Don’t Overlook the Penguins

by admin on January 3, 2014

After three rounds of the Bay Area International, I have one loss and two draws. The loss was against John Bryant in round 1, not too surprising as he is over 2400 FIDE. The two draws were against masters in the 2200 range, Leon Piasetski and Hayk Manvelyan. In the game against Manvelyan I definitely had some winning chances, with a pawn-up endgame, but it was one of those positions where playing to win would also give me a real chance of losing, and I finally decided not to take the risk.

The main news so far in the tournament is that the #1 seed, Shimanov, withdrew before the tournament. That’s sort of a bummer, but there are still lots of strong players here. Already in round three we had grandmasters playing against grandmasters. I think there were only five people who started 2-0, and I know that two of them drew in round three. The other games were still going. It looked as if GM Bartlomeij Macieja had Josh Friedel in trouble on board one, so Macieja may be your leader after three rounds. But of course there is still a very long way to go.

Here are a couple of highlights from rounds one and two.

Position after 1. Ne5. Black to move.

FEN: 2rq1rk1/1b3pb1/pp1Ppnpp/4N3/PP6/2N1Q2P/4BPP1/2RR2K1 b – – 0 1

This was a game from round one between Tigran Ishkhanov (White) and Sam Shankland (Black). White had the upper hand for a while, but his last move, 1. Ne5?, was a serious mistake. Can you see how Shankland took advantage of it?

Here’s a little more space in case you want to think about it.

Shankland smashed the White position with 1. … Rxc3! I don’t care how many times you see them, exchange sacs on c3 never grow old! It’s quite surprising to me that Ishkhanov simply walked into this – but then, lots of things look surprising in hindsight.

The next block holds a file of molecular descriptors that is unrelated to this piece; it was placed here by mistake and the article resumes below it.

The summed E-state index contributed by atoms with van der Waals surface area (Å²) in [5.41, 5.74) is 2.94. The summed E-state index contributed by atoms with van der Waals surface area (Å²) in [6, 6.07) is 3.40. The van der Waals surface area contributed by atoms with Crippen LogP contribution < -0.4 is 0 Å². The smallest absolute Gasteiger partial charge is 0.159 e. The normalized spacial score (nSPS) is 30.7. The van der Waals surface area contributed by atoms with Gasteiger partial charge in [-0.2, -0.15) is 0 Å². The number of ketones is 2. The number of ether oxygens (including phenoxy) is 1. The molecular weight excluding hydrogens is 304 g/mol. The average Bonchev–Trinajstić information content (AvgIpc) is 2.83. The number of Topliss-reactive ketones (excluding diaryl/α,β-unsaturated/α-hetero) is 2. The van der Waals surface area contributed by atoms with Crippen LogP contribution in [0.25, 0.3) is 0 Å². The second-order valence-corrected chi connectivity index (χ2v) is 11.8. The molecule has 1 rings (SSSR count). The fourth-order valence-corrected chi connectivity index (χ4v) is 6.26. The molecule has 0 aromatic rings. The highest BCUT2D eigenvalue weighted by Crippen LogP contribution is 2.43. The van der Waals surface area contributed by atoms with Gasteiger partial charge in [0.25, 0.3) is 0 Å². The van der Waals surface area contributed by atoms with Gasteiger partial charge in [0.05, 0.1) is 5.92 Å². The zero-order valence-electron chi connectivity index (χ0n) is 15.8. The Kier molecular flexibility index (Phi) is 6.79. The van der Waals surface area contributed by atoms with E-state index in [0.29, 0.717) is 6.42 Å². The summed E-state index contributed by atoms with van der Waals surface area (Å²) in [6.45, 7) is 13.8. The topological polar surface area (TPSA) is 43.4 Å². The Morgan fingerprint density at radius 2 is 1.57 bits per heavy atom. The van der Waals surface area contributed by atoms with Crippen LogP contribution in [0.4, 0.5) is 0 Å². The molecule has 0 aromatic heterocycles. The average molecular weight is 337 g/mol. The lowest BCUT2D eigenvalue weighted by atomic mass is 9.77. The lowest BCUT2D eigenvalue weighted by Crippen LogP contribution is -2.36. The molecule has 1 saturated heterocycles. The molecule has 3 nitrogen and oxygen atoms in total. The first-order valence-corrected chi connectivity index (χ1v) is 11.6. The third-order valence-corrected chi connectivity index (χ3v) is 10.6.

I asked Sam whether he spent very long calculating this move. “No, it was mostly intuitive,” he said. However, he does out-calculate his opponent in the sequel.

2. Qxc3 …

Of course, 2. Rxc3 would give back the exchange without solving any of the problems.

2. … Nd5 3. Qg3?! …

But here, according to Sam, 3. Rxd5! had to be played.

3. … Qxd6 4. Nc4 …

I don’t think 4. f4 looks very good after 4. … g5.

4. … Qxg3 5. hg …

Sam was tempted to take on b4, but instead decides to create more weaknesses in White’s camp. It’s very instructive how he does not rush to win back his material in this position, but keeps on turning up the pressure.

5. … Nc3

If you were analyzing the position on move 1, I think that this is the point where you would stop and say that Black has more than enough compensation for the exchange.

6. Rd2? …

Losing! Sam said that 6. Re1 was forced, and then after 6. … Bd4+ 7. Kf1 (or 7. Kh2 Bf2!) 7. … Ne4! Suddenly threatens mate on g3! 8. Red1 Nxg3+ 9. Ke1 looks forced. Here Sam said he would have played 9. … Nxe2 10. Kxe3 e5, and I completely agree with him. In my opinion (and I’m not the only one), two bishops are worth about 6.5 pawns, while rook and knight are worth about 7.5. So here, where Black has two extra pawns, he is essentially a pawn up. For some reason the computer prefers 9. … e5 right away instead of 9. … Nxe2. This may be right – the knight is a great piece, so there’s no hurry to exchange it – but I think I’ll go with Sam’s intuition here instead of the computer.